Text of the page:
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Article Author : Chris Jones

Luang Phor Noi Tachadtoh - Wat Sesathong Nakon Chaisri
 


Often confused with another famous monk of the same name, Luang Phor Noi, Wat Damasala.

 

       Wat Seesatong was built in the Rattanakosin dynasty, around the year BE 2538.

According to legend General Chakri later to be known as Somdej Yodfa Chulaloke (Somdej Chao Phraya Maha Kshatriyaseuk , the first Somdej Chao Phraya.) who captured Vientiane, during the reign of King Taksin, brought the Emerald Buddha back to Thailand via this temple before the establishment of Bangkok as the capital, where the Buddha is now located.


It is certainly known that the temple was a staging post for many northerners emigrating south with many setting up permanent abode in the vicinity


The temple originally known as Wat Klaang was fairly inaccessible to the local population and to encourage worshippers to make merit and practice religious rites at the temple a special Buddha Image was found and the temple re-named as Wat Huathong.

Shortly afterwards the Chedi Canal, Klong Chedi was excavated as an easy route for the King to pay homage to the Buddha image located at Phra Pathom Chedi.

Wat Klaang was also moved to a more convenient location next to the riverside and once again re-named to Wat Seesatong.

Luang Phor Noi was born on the 14th February 2435, Tambon Sesatong. His father was a traditional doctor practicing herbal treatment and saiyasat, black magic, known as Tang Aakom or way of magic. The villagers would say that he was Mor Yu Yong Kong Grapan, or invulnerable to the afflictions of the common man. 

 


As a young boy, Luang Phor Noi loved to learn from his father and in particular Akara Lek Yant, Occult Numbers and Katha Aakom or Black magic spells. He also studied Yaa or medicine until he became skilled and well versed in its practice.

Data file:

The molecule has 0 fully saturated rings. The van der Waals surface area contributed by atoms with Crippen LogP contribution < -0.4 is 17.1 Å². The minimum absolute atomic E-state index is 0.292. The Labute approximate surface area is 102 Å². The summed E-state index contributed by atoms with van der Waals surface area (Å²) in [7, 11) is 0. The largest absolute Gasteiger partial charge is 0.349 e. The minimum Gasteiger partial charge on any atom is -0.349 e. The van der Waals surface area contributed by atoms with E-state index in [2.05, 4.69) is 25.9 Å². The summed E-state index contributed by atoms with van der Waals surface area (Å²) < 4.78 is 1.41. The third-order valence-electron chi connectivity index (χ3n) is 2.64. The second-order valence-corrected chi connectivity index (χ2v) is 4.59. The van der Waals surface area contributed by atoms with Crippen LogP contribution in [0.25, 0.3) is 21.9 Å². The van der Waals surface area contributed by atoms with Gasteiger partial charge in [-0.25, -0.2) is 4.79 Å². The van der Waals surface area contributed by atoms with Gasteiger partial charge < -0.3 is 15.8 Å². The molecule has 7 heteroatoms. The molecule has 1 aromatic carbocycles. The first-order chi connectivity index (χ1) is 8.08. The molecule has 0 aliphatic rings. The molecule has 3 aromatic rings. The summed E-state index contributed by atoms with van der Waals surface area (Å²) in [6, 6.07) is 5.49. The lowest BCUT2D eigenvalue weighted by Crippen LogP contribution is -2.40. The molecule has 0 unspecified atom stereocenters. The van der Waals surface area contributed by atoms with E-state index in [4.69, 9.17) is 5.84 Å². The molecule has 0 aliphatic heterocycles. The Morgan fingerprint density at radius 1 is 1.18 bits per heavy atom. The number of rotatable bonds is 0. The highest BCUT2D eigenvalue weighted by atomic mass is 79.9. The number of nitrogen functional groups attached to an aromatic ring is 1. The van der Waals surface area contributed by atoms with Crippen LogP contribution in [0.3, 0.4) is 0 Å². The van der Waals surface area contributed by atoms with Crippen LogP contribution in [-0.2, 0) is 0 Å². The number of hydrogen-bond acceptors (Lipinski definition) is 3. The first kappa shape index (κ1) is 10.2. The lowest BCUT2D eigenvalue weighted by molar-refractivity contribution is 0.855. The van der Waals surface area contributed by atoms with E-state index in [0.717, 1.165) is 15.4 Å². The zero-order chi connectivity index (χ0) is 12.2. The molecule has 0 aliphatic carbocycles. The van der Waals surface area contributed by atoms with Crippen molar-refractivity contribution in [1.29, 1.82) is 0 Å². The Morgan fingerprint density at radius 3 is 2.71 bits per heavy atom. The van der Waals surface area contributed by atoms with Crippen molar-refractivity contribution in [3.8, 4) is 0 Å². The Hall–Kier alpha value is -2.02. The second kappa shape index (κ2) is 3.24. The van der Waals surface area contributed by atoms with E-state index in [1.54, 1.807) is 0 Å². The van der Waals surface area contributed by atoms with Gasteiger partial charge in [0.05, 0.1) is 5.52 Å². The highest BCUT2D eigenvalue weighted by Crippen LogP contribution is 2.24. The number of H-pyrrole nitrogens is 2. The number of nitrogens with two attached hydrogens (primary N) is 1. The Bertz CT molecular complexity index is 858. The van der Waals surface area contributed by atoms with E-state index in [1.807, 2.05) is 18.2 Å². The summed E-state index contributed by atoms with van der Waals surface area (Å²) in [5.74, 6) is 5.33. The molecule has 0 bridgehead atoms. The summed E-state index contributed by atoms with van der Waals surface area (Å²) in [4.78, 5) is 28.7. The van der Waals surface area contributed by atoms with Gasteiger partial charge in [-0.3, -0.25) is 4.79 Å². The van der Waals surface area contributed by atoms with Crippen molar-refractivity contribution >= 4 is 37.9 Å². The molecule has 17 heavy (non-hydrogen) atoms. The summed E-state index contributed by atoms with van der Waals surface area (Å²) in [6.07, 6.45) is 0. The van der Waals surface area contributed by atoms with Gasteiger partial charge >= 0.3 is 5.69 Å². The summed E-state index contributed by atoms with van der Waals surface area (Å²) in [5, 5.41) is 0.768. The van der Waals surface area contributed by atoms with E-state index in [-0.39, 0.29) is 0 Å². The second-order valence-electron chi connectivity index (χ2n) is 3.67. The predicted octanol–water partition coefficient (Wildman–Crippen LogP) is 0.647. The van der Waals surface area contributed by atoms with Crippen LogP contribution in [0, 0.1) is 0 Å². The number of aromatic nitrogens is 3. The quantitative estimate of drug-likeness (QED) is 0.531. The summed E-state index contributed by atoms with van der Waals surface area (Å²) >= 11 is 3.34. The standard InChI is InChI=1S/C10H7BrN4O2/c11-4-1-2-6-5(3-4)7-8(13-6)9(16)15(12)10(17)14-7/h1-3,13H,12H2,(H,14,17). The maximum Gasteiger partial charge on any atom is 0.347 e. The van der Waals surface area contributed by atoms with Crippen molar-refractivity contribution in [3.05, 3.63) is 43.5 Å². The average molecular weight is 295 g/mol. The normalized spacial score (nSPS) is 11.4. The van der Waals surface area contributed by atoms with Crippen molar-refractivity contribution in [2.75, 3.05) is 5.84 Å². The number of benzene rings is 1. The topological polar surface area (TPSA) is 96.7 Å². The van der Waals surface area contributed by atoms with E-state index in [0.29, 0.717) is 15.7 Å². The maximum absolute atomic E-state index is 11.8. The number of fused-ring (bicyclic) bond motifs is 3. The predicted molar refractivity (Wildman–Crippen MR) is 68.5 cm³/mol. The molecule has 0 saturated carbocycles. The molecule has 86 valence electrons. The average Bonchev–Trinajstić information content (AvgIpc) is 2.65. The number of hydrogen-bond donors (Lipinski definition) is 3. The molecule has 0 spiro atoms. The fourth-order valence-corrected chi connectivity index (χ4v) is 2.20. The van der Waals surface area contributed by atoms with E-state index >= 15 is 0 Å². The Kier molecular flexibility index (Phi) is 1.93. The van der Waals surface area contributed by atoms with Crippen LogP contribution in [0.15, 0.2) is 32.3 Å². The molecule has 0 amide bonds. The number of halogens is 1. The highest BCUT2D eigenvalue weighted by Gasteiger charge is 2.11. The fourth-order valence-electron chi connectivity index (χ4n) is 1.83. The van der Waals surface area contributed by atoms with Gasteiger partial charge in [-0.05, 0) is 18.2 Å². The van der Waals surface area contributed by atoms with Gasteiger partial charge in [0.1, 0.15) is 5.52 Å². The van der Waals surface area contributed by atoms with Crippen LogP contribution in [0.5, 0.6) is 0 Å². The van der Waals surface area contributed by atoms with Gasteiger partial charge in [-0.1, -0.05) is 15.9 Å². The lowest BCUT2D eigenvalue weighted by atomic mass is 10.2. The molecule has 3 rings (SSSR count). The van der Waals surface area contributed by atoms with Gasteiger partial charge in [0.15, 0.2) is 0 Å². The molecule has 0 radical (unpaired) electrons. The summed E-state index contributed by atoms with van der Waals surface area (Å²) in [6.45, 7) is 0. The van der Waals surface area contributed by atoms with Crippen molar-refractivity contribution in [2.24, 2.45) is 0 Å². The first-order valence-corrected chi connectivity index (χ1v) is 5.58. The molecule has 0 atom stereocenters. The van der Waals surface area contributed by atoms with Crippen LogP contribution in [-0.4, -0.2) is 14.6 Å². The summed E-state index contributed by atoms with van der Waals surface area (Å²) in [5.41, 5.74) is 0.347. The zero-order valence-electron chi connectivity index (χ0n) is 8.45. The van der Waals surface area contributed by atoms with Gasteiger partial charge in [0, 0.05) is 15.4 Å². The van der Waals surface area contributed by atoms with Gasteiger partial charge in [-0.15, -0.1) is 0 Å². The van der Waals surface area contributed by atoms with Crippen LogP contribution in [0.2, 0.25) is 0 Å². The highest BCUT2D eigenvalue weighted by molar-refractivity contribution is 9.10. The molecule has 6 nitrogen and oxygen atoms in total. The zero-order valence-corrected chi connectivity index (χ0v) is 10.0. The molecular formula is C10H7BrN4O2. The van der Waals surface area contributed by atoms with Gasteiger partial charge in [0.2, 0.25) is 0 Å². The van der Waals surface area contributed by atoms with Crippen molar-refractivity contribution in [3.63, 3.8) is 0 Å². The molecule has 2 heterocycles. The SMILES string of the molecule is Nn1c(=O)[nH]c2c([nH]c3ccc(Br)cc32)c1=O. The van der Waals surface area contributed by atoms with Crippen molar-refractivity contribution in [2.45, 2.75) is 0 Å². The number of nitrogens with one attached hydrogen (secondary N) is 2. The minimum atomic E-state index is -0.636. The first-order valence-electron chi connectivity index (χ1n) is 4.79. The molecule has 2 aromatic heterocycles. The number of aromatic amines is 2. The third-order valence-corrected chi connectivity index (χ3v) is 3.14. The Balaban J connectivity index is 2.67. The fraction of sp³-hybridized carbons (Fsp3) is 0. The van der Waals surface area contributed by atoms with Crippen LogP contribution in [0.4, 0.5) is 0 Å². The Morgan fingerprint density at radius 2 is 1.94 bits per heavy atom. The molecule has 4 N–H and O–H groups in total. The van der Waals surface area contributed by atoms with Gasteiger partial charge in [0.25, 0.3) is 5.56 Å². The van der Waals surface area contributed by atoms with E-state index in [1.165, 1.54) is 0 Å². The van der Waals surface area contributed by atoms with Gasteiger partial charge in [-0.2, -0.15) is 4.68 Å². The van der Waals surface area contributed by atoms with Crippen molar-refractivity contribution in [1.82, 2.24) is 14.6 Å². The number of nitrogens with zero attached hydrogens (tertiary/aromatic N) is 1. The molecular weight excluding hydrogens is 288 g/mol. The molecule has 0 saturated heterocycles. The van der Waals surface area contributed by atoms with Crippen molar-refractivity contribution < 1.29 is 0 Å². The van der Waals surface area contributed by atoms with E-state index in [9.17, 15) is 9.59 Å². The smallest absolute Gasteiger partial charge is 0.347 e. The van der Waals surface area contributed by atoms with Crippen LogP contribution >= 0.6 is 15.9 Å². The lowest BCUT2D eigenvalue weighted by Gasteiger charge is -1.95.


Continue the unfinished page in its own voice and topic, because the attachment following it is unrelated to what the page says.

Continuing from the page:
At the age of 21 he was well prepared to enter monastic life, and was ordained by the Abbot of Wat Kae and LP Mun then a senior monk at Wat Klaang (Wat Sesatong), where he was to relocate shortly after.


 

Luang Phor Lee, then Abbot, taught the young monk all that had been passed down through the generations since the first Abbot Luang Phor Dtrai, and in particular specialist arcane Laotian sciences such as Wicha Wua Tanu and Rahu Om Chanpen Dton.

Luang Phor Noi eventually was to become Abbot of the temple and diligently worked to improve a poor and somewhat insignificant temple until such time it gained relative prosperity, also being promoted himself to Ecclesiastical governor along the way.

It was at this time that he was in a position to create small amulets, in particular Rahu Om Jan and Koh Su Laap (Wua Tanu).


 
  



But without doubt he will be best known for his Rahu amulets which gained him considerable fame throughout Thailand. In fact they are considered top of the suite of amulets popularly known as Chut Benja Kreung Raang.

 



The Rahu amulets blessed by Luang Phor Noi, created using ancient Laos Bailan Akarakom texts, are famed for bringing Chok Laap or good fortune. Phra Rahu is the god of fate, and it is believed that paying respect will protect you from bad luck in fact enhance your fate.

Most of his famous Rahu amulets are created from Gaala or one eyed coconut shell and are highly distinctive. One eye coconut known as Ekakshi Nariyal is considered very auspicious due to its rarity.